Join Andy Needham for an in-depth discussion in this video Starting a fire, part of X-Particles for Cinema 4D Essential Training.
- We've seen how to make liquids. Now let's look at using the Domain tag to turn scene objects into fluid emitters. And we'll build a cool fire sim. I played NBA Jam a lot growing up, so let's simulate that flaming basketball. There's a basketball in the content browser, such a handy resource. We just do Shift F8 to get that up and make sure you're searching within the presets. And if you just look for a basketball, you'll find one there. In the scene, we have the basketball with a Vibrate tag on, we're just going to give some motion to it.
And I'm going to right-click and choose an xpDomain tag. You can use the Domain tag to tell (mumbles) that it should use this object as a fluid emitter. From there, we can set boxer properties, such as Temperature, Fire, Pressure, Smoke, Fuel. And the tag can be added to an emitter object also, but we're not focusing on that. The Shape settings allow us to choose how the fluids will be emitted. Volume will use the whole of the object. Or you could use one of the Surface options.
So, we will use Surface Outwards. The Radius is the distance from the object surface or Volume over which to set the boxer properties. And we're going to add a load more fire, and some Pressure. In the Texture field, we're going to add a shader to modify the emission properties. By using a shader, we can essentially art direct where the emission takes place. Typically you'd use a noise shader, but we'll take the texture of the black stripes inverted and we'll do some other things as well.
So let's grab what we need. It's already in the bitmaps here so, I think using this one. And I'm just going to move that into a filter, and go into the settings. We just scroll down to Gradiation Curves. I can right-click and flip that, and just add a bit of Contrast. So I only really wanted to emit from this white section.
We can make this a bit more complex. We'll add it into a Layer shader. We'll add some Noise. I'm going to choose Fire, and animate it a bit. If we bring this under the filter that we just made. And, in fact, bring in another version of that. We can use this as a layer mask for the noise and add the filter on top, so we're going to get a broken up pattern.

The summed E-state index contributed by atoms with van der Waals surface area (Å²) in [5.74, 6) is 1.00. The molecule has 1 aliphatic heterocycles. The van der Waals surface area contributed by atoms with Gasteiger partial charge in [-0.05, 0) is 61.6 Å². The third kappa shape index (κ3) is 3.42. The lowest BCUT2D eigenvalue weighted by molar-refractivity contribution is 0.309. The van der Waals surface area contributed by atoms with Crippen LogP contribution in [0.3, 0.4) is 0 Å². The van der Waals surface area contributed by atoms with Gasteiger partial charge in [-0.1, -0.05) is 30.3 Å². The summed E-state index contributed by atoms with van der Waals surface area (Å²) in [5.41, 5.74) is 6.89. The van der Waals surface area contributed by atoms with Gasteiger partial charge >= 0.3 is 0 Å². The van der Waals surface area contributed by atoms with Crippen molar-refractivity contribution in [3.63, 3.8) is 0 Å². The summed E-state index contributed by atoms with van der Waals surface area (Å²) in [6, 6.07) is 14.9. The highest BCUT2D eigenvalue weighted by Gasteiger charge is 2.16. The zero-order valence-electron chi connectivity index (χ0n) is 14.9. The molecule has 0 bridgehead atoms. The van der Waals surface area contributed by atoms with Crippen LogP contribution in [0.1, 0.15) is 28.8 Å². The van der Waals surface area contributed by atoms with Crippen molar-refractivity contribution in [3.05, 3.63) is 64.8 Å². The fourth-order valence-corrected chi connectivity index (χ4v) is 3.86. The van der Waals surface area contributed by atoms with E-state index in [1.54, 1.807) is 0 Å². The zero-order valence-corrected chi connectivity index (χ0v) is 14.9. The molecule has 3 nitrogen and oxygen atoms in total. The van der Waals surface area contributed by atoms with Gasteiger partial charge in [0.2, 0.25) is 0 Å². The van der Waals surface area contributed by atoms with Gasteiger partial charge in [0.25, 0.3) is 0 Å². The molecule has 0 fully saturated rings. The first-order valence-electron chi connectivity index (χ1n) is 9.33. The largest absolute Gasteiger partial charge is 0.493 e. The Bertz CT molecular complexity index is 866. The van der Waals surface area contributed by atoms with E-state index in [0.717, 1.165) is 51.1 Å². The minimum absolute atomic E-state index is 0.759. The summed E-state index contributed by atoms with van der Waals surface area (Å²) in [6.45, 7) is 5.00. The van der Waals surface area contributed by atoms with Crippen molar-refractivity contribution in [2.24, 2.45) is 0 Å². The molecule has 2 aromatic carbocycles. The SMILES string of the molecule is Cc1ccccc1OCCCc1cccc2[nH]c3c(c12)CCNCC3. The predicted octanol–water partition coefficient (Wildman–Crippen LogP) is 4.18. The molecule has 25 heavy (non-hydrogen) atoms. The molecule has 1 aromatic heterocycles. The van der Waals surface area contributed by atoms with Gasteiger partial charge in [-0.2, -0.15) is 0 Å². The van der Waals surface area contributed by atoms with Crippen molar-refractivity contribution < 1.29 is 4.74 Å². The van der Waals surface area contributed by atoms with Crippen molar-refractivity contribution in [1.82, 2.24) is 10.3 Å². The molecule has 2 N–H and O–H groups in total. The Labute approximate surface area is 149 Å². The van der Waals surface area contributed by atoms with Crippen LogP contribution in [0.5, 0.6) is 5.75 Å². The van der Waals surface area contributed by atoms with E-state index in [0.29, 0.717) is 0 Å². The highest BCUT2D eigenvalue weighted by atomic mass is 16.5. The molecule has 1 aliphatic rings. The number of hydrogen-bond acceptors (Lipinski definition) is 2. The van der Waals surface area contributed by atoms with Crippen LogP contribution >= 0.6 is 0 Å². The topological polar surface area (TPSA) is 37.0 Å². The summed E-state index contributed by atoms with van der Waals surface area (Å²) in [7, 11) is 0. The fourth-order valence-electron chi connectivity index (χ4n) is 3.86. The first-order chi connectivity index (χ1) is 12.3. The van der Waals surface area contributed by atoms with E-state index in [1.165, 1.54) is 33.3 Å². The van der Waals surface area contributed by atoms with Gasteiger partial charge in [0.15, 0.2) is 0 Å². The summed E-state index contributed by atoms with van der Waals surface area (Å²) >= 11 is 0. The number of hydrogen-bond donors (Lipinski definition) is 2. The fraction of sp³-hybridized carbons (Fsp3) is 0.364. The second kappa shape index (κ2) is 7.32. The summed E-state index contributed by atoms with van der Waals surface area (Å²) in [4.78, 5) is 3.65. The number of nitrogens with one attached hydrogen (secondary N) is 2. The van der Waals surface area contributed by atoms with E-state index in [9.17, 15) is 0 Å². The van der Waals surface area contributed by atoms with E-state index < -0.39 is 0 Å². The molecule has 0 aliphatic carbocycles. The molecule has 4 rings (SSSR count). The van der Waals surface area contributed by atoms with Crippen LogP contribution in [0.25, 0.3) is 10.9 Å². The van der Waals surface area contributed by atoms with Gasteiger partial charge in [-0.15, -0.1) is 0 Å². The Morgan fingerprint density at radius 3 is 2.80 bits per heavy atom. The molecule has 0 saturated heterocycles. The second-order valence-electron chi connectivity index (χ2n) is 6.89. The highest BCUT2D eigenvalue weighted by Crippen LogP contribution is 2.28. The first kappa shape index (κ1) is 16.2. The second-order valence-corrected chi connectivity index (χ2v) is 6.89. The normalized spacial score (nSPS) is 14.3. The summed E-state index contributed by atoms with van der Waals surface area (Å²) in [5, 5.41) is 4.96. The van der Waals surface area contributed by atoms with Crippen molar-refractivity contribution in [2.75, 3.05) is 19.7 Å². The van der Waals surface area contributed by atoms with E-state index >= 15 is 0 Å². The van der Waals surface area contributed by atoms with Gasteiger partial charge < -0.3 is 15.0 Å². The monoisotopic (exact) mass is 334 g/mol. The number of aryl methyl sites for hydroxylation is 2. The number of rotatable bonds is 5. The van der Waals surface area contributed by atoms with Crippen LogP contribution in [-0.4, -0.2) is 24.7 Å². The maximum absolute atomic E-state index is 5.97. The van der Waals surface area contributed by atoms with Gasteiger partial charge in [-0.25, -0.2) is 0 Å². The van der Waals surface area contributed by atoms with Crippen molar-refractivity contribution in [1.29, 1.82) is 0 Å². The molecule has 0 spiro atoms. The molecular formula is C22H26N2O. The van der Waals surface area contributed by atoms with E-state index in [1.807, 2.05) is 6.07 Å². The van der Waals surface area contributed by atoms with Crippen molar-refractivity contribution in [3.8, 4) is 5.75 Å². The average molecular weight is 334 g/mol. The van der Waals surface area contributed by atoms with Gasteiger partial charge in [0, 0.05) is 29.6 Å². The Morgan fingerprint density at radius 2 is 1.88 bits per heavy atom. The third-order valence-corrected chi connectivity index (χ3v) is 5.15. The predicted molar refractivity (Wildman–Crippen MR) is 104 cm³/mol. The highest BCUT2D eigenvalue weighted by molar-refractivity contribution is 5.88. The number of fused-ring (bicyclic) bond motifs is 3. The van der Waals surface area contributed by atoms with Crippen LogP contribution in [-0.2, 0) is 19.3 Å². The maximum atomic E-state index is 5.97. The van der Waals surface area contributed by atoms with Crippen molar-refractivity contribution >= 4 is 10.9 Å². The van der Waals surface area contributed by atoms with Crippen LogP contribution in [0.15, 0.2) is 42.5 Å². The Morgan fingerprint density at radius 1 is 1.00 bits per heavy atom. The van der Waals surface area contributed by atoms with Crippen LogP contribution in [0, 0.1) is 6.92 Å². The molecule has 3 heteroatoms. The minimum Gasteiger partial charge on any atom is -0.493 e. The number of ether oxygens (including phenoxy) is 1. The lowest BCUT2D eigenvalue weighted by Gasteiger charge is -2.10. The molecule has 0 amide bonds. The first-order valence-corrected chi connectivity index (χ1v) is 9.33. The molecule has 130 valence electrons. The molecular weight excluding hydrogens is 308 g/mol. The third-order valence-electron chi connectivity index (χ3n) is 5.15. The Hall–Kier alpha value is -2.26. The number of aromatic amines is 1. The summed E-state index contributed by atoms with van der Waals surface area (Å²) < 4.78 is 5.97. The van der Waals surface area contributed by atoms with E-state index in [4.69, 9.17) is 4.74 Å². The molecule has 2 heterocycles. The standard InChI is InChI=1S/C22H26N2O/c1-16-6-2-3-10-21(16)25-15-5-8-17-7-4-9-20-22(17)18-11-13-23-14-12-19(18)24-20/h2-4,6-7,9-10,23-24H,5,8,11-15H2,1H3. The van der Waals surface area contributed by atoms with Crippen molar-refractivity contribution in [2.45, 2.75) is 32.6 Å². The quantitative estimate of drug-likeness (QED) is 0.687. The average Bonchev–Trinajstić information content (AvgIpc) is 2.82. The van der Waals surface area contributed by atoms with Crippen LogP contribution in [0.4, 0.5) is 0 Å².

It's just going to be bit more useful for us. It will just create more of a random field when we're emitting. I think we'll just have to really see how that goes. And we'll have to tweak it, but I think that'll do for now. So you use the Domain tag in conjunction with the Domain object, so we need to set that up. We'll create a system. And we'll move our basketball into the other objects. You don't have to, but I like to keep things neat and tidy. And, in the domain no, in the Object section we'll add the FLIP Domain.
The type we need to set it to is Gaseous. This is rather large. We'll come to the settings in a minute. We're going to turn off Weak Spring. I'm going to increase the Vorticity quite a lot because I want to have lots of swirls. And now, when we come to the bounce, we can reduce the size of this Sober quite a lot. And make sure that my document is only 30 frames. We don't really need to be simulating this forever.
Going to zoom in a bit on the object. Let's scoop the domain over so that it's at the beginning. Making sure that the basketball is still inside the Domain. So we've reduced the size of the Sober bounce to include only the area we're interested in. And that kind of focuses the simulation. It's important to use the right size bounce so that we can keep the memory required to solve this into a minimum. So I can now add more detail by making the boxer size much smaller. Just have a look at this number when we made this boxer size smaller.
So that's jumped up quite a bit. We've got more detail on the grid. And we can tow down the Sober settings and the accuracy and just turn on Fast mode. It's less accurate, but it will speed up the solve. Finally on the domain, I'm going to increase the particles per boxer to something like eight. These are the air particles needed by the Sober. And increasing this number will produce a more accurate sim. But it will also take a bit longer to solve. I'm going to go over to the Display tab, so that we can see something when we do a solve.
In the Property, I'm going to choose Fire. Get a representation of that. And we really will need a cash object, so we'll just create one of those, and, let's just build the cash. You can see in the display we're getting some fire, some visual feedback. And as with all these settings, it's finding a balance of quality and speed. You just got to have a little patience to tweak them and test them. These are settings that work due to a fair amount of trial and error.
And we can now use the Domain tag in conjunction with the Flip Domain to turn scene objects into fluid emitters. Next, we'll take this simulation and set it up for rendering.
- Working with the Emitter tabs
- Adjusting particles with modifiers
- Creating visible particles
- Using sprites
- Colliding, freezing, and lighting particles
- Caching in X-Particles
- Applying constraints
- Adjusting materials settings
- Sculpting particles
- Saving and loading presets